Suspect in deadly 911 hoax has history of making phony calls

Published: Wednesday, January 03, 2018 @ 2:04 PM
Updated: Wednesday, January 03, 2018 @ 2:03 PM


            Tyler Barriss appears for an extradition hearing at Los Angeles Superior Court on Wednesday, Jan. 3, 2018, in Los Angeles. Barriss, accused of making a hoax emergency call that led to the fatal police shooting of a Kansas man, told a judge Wednesday he would not fight efforts to send him to Wichita to face charges. (Irfan Khan /Los Angeles Times via AP, Pool)
Tyler Barriss appears for an extradition hearing at Los Angeles Superior Court on Wednesday, Jan. 3, 2018, in Los Angeles. Barriss, accused of making a hoax emergency call that led to the fatal police shooting of a Kansas man, told a judge Wednesday he would not fight efforts to send him to Wichita to face charges. (Irfan Khan /Los Angeles Times via AP, Pool)

A Los Angeles man suspected of making a hoax emergency call that led to the fatal police shooting of a Kansas man told a judge Wednesday he would not fight efforts to send him to Wichita to face charges.

Tyler Barriss, 25, was held without bail after waiving his right to an extradition hearing in Los Angeles Superior Court.

Barriss stood behind a glass wall dressed in black with his hands cuffed at his waist and provided brief answers to a judge's questions, acknowledging he was the wanted man and had voluntarily signed the waiver.

Police have said Andrew Finch, 28, was shot after a prankster called 911 last week with a fake story about a shooting and kidnapping at Finch's Wichita home.

Barriss has been charged in Kansas with making a false alarm, according to court papers. The charge for calling police or a fire department and knowingly giving false information is a low-level felony in Kansas that carries a maximum of 34 months in prison.

Other charges could be filed after Wichita prosecutors review the results of a police investigation.

A more serious potential state charge would be second-degree murder for unintentionally causing a death by reckless actions, said Elizabeth Cateforis, a law professor at the University of Kansas. That can carry a sentence of up to about 20 years.

Another option may be an involuntary manslaughter charge in which a death is caused by a person acting recklessly or in the commission of another felony. That carries a maximum sentence of a little over 10 years.

Barriss has a history of making bogus calls to authorities. He was released from the Los Angeles County jail last year after serving less than half of a two-year and eight month sentence for phoning in two fake bomb threats in 2015 that cleared out the KABC-TV studio in nearby Glendale.

Glendale police who investigated the bomb scare found about 20 other incidents where Barriss had phoned in threats to universities and media outlets around the country, Sgt. Dan Suttles said Wednesday. The FBI assisted those investigations, but deferred to state prosecutors, spokeswoman Laura Eimiller said.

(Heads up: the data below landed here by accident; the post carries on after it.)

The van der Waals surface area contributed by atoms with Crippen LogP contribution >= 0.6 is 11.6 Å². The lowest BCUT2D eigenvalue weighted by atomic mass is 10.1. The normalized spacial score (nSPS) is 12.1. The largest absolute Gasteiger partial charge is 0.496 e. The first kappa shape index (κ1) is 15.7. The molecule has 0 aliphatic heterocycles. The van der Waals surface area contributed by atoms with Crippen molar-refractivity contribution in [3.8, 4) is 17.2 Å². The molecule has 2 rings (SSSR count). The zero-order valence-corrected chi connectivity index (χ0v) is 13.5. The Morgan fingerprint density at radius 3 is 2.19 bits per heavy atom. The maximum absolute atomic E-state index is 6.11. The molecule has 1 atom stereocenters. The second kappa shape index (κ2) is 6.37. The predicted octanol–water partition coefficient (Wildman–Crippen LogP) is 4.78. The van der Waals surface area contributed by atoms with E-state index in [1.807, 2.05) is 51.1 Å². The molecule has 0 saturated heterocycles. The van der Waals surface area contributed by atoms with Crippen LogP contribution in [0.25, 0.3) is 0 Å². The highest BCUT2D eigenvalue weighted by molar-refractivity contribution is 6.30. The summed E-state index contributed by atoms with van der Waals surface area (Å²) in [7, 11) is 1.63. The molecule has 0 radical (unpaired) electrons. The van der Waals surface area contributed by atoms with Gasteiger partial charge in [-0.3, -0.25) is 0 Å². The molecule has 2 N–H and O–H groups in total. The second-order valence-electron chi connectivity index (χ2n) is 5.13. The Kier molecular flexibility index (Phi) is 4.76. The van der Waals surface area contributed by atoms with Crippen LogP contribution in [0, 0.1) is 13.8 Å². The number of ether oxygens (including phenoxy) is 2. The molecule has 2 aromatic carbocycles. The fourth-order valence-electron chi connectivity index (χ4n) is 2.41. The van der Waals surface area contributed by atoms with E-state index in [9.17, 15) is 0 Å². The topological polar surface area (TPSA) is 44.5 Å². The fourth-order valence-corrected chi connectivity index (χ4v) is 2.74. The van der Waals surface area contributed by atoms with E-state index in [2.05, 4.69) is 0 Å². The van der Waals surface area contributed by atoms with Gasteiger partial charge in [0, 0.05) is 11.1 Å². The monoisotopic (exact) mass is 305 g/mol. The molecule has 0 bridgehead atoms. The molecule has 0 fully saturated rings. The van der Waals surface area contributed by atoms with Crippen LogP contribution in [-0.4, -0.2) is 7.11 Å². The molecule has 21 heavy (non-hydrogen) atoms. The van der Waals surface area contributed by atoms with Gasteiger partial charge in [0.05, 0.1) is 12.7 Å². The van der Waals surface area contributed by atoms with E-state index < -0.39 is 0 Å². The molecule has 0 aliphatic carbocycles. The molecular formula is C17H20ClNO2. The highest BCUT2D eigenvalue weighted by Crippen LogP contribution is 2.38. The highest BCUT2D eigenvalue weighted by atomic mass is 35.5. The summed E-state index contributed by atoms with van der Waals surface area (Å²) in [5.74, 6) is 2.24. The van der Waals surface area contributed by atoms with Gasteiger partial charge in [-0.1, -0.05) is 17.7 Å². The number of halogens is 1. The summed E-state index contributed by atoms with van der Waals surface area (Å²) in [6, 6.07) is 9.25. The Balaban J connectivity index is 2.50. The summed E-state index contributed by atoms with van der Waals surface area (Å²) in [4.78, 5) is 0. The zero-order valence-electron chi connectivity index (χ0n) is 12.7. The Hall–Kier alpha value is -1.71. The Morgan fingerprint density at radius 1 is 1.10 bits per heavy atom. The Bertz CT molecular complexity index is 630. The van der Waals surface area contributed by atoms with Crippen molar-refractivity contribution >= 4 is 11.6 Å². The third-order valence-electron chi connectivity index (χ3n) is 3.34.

In the Wichita case, police have characterized the phony call as a case of "swatting" in which callers try to get a SWAT team to respond to a bogus report.

The caller who phoned Wichita police said in a relatively calm voice that he had shot his father in the head and was holding his mother and a sibling at gunpoint, according to the 911 recording. He said he poured gasoline inside the home and "might just set it on fire."

When Finch came to the door, police said he moved a hand toward his waistband and an officer, fearing he was reaching for a gun, fired a single shot and killed him. Finch was unarmed.

The hoax call reportedly was made after a dispute over a small wager online in a "Call of Duty" online video game tournament, according to Dexerto, a news service focused on gaming.

Finch's mother has said her son wasn't a video game player.

Kansas authorities have to pick up Barriss by Feb. 2, Los Angeles Superior Court Judge Deborah Brazil said.

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Hegeman reported from Wichita, Kansas.

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This story has been corrected to reflect that a fugitive charge was filed in Los Angeles court and to identify the Wichita police chief as Gordon Ramsay instead of as Gordon Ramsey.

2018 SAG Awards: Gary Oldman, Frances McDormand, complete list of winners

Published: Sunday, January 21, 2018 @ 8:18 PM

LOS ANGELES, CA - JANUARY 21:  Statue of the Screen Actors Guild Actor is seen at the 24th Annual Screen Actors Guild Awards at The Shrine Auditorium on January 21, 2018 in Los Angeles, California. 27522_009  (Photo by Dimitrios Kambouris/Getty Images for Turner Image)
Dimitrios Kambouris
LOS ANGELES, CA - JANUARY 21: Statue of the Screen Actors Guild Actor is seen at the 24th Annual Screen Actors Guild Awards at The Shrine Auditorium on January 21, 2018 in Los Angeles, California. 27522_009 (Photo by Dimitrios Kambouris/Getty Images for Turner Image)(Dimitrios Kambouris)